• the apical end portion having an outer cylindrical surface, characterized in that the apical end portion has a plurality of separate threads projecting outwardly from the outer surface, the threads comprising multiple lead threads.
BRIEF DESCRIPTION OF THE DRAWINGS

The present invention will be better understood from the following detailed description of a preferred embodiment of the invention, taken in conjunction with the accompanying drawings, in which like reference numerals refer to like parts, and in which:

  • Figure 1 is a perspective view of a rest factor according to another embodiment of the invention;
  • Figure 2 is a perspective view, partially cut away, of one example of an implant for the rest factor of Figure 1;
  • Figure 3 is a side elevation view, partially cut away, of another implant with triple retaining threads;
  • Figure 4 is a side elevation view of a further implant with quadruple threads;
  • Figure 5 is a top plan view of Figure 2;
  • Figure 6 is a jawbone section showing the addition of a shallow counter-bore;
  • Figure 7 is a similar view showing the cutting of threads to receive an implant;
  • Figure 8 is a similar view showing insertion of the implant;
  • Figure 9 is a similar view showing attachment of the rest factor;
  • Figure 10 is a side elevation view, partially cut away, of another modified implant having an alternative wrench element; and
  • Figure 11 is a top plan view of the implant of Figure 10.
DESCRIPTION OF THE PREFERRED EMBODIMENTS

Figure 1 illustrates a rest factor 250 according to the invention. The rest factor 250 is generally cylindrical and has an upper, dome-shaped portion 252 and a downwardly depending, threaded stem portion 254. The dome portion 252 has hex bore 256 formed in its upper end for gripping by a hex tool on installing or removing the rest factor 250, as will be explained in more detail below. The hex bore will be relatively small, preferably of the order of .050", and may be filled with a temporary sealant after installation.

The rest factor 250 is made from a suitable metal such as titanium alloy. The dome portion has a wear resistant titanium nitride coating applied. Rest factors are provided in a range of different dimensions. The dome portion is preferably provided in a range of different heights, and in a preferred embodiment rest factors were provided with dome portions of height 1.5 mm, 2.5 mm and 3.5 mm for fitting patients with different gum thicknesses. The total height of the rest factor is preferably in the range 2 mm to 4.5 mm.

Figures 2, 3 and 4 illustrate three alternative types of implant for implanting in the jaw bone at a selected site to receive rest factor 250 or other denture fitting devices such as denture anchors or magnetic abutments of a conventional type. The implant 260 of Figure 2 is relatively short and has a body of generally cylindrical shape having an upwardly tapering upper end portion 262 and a downwardly depending stem portion 264. A threaded bore 266 extends downwardly from the upper end of the implant for receiving the threaded stem portion of the rest factor 250. An eight-sided cut 268 extends through the threads, as illustrated in Figures 2 and 5. The outer diameter of the implant at its upper end 270 is dimensioned to match the outer diameter of the dome portion of the implant at its lower end 272.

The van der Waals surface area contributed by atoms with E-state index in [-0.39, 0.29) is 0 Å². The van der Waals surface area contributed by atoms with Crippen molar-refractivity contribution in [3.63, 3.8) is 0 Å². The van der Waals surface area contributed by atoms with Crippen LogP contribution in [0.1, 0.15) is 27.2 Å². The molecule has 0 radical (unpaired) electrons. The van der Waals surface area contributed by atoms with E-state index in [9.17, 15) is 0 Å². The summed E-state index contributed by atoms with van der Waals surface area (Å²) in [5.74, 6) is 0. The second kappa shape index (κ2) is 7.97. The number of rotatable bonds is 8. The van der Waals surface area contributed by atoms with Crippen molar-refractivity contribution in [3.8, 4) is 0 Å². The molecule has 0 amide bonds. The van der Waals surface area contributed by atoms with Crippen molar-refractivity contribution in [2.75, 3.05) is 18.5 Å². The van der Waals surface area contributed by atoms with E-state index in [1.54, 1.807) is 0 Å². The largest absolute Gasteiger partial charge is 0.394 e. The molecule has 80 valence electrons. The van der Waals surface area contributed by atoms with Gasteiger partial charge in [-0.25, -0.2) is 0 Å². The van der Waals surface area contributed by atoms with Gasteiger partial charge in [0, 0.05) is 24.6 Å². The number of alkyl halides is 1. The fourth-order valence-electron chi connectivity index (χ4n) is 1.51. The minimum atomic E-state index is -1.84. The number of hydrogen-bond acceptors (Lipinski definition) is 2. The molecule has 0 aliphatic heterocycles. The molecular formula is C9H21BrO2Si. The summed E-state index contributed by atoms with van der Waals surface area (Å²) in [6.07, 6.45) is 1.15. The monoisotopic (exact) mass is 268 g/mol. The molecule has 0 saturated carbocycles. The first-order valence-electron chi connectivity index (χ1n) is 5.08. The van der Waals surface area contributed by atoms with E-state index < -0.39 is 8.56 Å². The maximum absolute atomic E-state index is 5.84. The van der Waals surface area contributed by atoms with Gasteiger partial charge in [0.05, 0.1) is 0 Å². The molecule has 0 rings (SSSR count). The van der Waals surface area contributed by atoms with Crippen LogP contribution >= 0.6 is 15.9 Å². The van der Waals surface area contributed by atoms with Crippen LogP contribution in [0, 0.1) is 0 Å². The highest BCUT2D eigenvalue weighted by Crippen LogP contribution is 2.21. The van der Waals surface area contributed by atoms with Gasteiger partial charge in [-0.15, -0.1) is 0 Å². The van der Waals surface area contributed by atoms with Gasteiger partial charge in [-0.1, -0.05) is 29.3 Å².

The stem portion 264 of the implant 260 has an annular recess 274 extending upwardly from its lower end to a position close to but offset downwardly from the lower end of the recess 268. Recess 274 forms an outer annular rim 276 and a central boss 278 at the lower end of the implant, and provides an area for bone growth and osseointegration upwardly into the implant. Thus, the implant is generally cup-shaped at its lower end, with a central protrusion in the cupped area. A triple lead screw having a first lead or thread 279, a second thread 280, and a third lead or thread 282 is formed around the outside of the stem portion 264. The threads 279,280,282 are preferably of square cross-section and project out a predetermined distance from the surface of the stem portion 264. The threads may each extend around approximately 180° and preferably do not overlap, although they may overlap in alternative embodiments.

Figure 3 illustrates another implant 284 which is longer than that of Figure 2. Again, the implant is generally cylindrical and has a relatively thin upper annular portion 286 with a short, upwardly projecting and tapered rim 288 and a downwardly depending stem portion 290 of reduced diameter. A bore 292 projects downwardly from the upper end of the implant 284 and has a threaded portion 294 for receiving the threaded stem of a rest factor member. A ten-sided or decagon cut 296 is formed through the threads, and preferably extends about halfway down the bore 292. In this version, the bore 292 projects downwardly into the stem portion of the implant, since the upper portion 286 and rim 288 are shorter than those of implant 260.